Two Studies: Similar Results, No Benefits from Stroke Drugs

Two recently-released, separate studies on medications used in the prevention and treatment of stroke both question the benefit of blood pressure medicine and a popular blood thinner for use in the prevention of stroke recurrence.  In the first study, patients who were taking the blood pressure drug Micardis (telmisartan) were no less likely to have another stroke than those patients who were taking a placebo.  The second study found that when aspirin was combined with the anti-platelet drug Persantine (dipyridamole), the combination also performed no better than the standard anti-clotting treatment <"">Plavix (clopidogrel)for reducing the chance of stroke.

“We found no evidence that either of the two treatments was superior to the other in the prevention of recurrent stroke,” said Ralph Sacco of the University of Miami.  Sacco led the study.  “Even though, in science, you always strive to find a superior treatment, in this case it gives us options for treatment depending on the patient and their response to the different medications.”  Both research papers were released online by the New England Journal of Medicine and were based on the “Profess” study.  The Profess study reviewed data from 20,332 patients from 695 medical centers located in 35 countries.

The drug clopidogrel is a Bristol-Myers Squibb drug that is marketed under the brand name Plavix.  Boehringer Ingelheim GmbH makes dipyridamole and markets that drug under the brand name Persantine.

Stroke kills about five million people worldwide every year and suffering from high blood pressure increases the risk of stroke.  Also, when a patient survives a stroke, that person experiences an eight percent increased likelihood of suffering from another stroke within one year.

It was because of these data, telmisartan—which Is sold under a variety of brand names—was prescribed to half the study volunteers; that study was let by Salim Yusuf of McMaster University, Ontario, Canada.  Telmisartan is sold as Boehringer Ingelheim’s Micardis or Pritor and Bayer Schering Pharma’s Kinzal brands.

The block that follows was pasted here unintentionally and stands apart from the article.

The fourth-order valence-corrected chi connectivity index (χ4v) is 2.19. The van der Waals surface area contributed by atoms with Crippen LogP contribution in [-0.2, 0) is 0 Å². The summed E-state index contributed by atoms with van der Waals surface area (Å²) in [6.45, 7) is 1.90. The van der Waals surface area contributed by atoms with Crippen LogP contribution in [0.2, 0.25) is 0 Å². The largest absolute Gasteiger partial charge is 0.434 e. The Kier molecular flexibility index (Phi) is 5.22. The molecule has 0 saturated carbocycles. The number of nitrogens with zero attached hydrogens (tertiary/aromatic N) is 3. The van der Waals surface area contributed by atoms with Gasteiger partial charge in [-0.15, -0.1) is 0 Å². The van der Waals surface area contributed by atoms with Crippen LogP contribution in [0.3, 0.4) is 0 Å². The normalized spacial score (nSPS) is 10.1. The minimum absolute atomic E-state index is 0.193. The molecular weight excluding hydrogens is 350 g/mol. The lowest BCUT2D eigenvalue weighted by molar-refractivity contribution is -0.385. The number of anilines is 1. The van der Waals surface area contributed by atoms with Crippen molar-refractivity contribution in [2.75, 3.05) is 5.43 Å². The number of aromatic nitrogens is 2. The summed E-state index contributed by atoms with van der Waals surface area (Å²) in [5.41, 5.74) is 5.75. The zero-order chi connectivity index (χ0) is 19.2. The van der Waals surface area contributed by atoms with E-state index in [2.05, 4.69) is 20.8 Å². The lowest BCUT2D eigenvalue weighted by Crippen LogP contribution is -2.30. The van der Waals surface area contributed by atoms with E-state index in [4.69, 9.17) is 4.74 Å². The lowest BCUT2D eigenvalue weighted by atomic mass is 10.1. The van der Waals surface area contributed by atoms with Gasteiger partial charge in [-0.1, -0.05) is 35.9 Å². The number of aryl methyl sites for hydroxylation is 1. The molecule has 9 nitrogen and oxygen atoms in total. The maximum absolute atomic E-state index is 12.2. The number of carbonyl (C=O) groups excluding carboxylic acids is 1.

After two and a half years of study follow-up, the researchers found that 8.7 percent of the patients taking telmisartan suffered another stroke as compared to 9.2 percent of patients suffering another stroke in the placebo group. The less-than-one-percent increase was described as insignificant.  The drug, which is an angiotensin-receptor blocker, had no effect on the risk of heart attack, or other major cardiovascular events, or diabetes.

Among volunteers receiving Plavix, 8.8 percent in the Plavix group suffered an additional stroke versus 9 percent of the patients in the aspirin-dipyridamole combination group.  Also, the risk of major bleeding was similar in both groups.  “Furthermore, there was no significant difference between the two treatments in the risk of fatal or disabling strokes,” the researchers wrote.

Drs. David Kent and David Thaler of the Tufts University School of Medicine in Boston agreed the findings were confusing.  The study was funded by drug maker Boehringer Ingelheim.

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